KU Statehouse Wire Service
Senate Majority Leader Jim Denning, who pushed for Medicare expansion in Kansas, announced Friday morning that he will not be seeking reelection.
Denning, an Overland Park Republican, said in a news release that he was tired of the partisanship in the Kansas Legislature.
“As a legislator, you are elected to represent your district. Unfortunately, I have seen too much hyper partisan gamesmanship, and we should not allow such partisanship to continue in this pattern,” Denning said in the release.
“My hope for the future is legislators find a way to work together, across the aisle and rotunda, and focus not on partisan wins, but rather on what will help Kansans," Denning said. "I think they will find much more can be accomplished working together than working against one another.”
Specifically, Denning said he was tired of the partisanship around Medicaid expansion.
During the legislative session, he appeared at pro-expansion events with Democratic Gov. Laura Kelly, which drew the eye of some fellow Republican legislators, including Senate President Susan Wagle.
“I’ve worked with governors, but as a majority leader, you have a different role in that you’re the leader of the Republican caucus,” Wagle told the Associated Press in March. “The caucus expects the majority leader to be carrying Republican values.”
Medicaid expansion has not been passed this session, but Denning said he’s still proud of his expansion efforts.
Demonstrators came to the Kansas State Capitol on May 3, 2019, dropping hundreds of faux-bloody papers intended to look like hospital bills. The bills were addressed to three state senators in an effort to push for Medicaid expansion.
“I am proud to have written a bipartisan plan to expand public and private health care access for Kansans this session, and even though partisan politics were played, I am still appreciative of the efforts made,” Denning said.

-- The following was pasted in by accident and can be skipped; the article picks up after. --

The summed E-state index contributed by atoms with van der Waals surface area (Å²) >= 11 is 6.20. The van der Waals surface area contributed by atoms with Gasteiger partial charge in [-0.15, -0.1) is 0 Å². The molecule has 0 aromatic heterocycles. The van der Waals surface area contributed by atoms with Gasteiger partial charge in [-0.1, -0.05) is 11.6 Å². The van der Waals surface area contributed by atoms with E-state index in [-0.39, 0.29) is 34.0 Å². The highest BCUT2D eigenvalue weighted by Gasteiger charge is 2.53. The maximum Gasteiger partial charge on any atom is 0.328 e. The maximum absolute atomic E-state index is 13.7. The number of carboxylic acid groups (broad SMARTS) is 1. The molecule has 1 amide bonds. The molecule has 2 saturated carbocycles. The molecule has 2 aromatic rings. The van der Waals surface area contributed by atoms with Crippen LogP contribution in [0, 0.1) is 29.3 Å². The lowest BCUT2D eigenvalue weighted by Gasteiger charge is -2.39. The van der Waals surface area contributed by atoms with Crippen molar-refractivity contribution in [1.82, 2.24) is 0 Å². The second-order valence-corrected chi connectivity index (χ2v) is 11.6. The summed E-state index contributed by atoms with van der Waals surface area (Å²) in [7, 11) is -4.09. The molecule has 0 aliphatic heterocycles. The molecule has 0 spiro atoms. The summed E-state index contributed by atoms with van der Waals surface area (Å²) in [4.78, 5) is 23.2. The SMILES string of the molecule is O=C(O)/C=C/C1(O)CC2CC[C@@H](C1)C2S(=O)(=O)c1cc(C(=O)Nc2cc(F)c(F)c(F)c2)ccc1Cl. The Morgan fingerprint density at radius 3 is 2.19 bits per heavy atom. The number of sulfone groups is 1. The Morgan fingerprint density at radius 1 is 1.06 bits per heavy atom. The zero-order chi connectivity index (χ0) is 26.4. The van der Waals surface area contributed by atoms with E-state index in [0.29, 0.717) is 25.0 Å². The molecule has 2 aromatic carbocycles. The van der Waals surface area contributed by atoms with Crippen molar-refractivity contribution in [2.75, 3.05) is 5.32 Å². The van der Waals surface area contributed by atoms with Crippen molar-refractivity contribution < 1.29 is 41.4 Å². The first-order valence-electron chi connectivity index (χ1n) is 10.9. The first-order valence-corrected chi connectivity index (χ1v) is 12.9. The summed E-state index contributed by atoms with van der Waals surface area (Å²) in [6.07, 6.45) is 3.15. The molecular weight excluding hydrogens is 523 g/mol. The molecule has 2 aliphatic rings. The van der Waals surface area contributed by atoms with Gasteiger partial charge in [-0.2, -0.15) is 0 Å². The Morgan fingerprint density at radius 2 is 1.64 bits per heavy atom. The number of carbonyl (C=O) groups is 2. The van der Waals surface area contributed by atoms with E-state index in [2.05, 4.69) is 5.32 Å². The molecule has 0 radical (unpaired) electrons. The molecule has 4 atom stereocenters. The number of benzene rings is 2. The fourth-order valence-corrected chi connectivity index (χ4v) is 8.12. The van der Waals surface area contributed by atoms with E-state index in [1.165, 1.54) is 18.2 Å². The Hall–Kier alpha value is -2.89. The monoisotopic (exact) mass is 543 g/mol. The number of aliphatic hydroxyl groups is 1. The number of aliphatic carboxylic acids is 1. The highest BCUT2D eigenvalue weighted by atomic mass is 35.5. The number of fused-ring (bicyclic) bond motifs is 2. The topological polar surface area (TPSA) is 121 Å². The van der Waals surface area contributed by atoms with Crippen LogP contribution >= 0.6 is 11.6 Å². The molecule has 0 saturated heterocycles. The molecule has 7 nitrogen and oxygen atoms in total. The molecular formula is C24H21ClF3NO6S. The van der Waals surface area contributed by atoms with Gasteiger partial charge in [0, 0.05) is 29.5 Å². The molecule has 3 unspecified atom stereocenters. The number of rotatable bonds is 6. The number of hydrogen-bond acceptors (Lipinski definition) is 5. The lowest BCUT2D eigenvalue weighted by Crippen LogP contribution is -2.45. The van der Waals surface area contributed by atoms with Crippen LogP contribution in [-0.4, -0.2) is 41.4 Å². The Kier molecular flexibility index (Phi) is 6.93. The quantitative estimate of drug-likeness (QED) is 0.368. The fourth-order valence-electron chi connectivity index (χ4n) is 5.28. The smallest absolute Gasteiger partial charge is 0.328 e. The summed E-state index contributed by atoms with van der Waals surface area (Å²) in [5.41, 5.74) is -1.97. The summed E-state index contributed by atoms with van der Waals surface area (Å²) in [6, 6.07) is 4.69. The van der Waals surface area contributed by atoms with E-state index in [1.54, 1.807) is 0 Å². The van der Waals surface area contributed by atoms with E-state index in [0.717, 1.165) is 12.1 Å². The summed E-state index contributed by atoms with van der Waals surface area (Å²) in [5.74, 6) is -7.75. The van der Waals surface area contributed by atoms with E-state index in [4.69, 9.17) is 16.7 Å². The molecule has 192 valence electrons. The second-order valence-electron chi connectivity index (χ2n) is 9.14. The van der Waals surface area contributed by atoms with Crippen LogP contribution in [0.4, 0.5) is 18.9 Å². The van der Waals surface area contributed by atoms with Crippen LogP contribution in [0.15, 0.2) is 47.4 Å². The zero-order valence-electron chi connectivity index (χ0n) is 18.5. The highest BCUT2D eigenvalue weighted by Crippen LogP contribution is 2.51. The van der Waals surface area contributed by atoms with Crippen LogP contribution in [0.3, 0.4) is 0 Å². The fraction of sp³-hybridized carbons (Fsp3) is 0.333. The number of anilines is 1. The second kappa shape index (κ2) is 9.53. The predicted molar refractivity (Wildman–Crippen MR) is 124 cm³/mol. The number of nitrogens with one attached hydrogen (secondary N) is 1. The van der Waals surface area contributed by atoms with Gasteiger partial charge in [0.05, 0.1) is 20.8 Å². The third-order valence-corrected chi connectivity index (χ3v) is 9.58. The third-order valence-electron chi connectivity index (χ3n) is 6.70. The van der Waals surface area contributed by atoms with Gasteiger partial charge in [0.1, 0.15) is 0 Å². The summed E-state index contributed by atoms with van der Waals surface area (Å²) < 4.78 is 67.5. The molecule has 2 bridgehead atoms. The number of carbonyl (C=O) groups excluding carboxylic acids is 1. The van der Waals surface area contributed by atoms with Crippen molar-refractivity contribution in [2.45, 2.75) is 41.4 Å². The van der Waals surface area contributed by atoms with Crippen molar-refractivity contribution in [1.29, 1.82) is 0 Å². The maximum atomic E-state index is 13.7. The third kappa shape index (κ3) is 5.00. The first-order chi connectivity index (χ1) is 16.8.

Denning was first elected to the Kansas House of Representatives in 2010. He joined the Kansas Senate in 2013, but he is now considered to be one of the most vulnerable Republican legislators in the statehouse.
Rep. Cindy Holscher, D-Olathe, is running for Denning’s Senate seat, whose district went for Kelly, Hillary Clinton and Sharice Davids in recent years.
“Denning is easily the most vulnerable senator running for reelection,” Patrick Miller, a University of Kansas political scientist, told the Associated Press in March. “What could help Denning get reelected is a good story about him helping get Medicaid expansion passed that makes it look like he’s doing something moderate and that he’s working with a Democratic governor who won the district that he is running in.”
Denning, a health care administrator, opposed Medicaid expansion just last year. But now, he said he plans to focus on his job and his family
“For nearly 10 years I have served the people of Kansas in the House and Senate, and I have decided that now is the time I return my focus to my health care employer and to my wife, Marearl,” Denning said.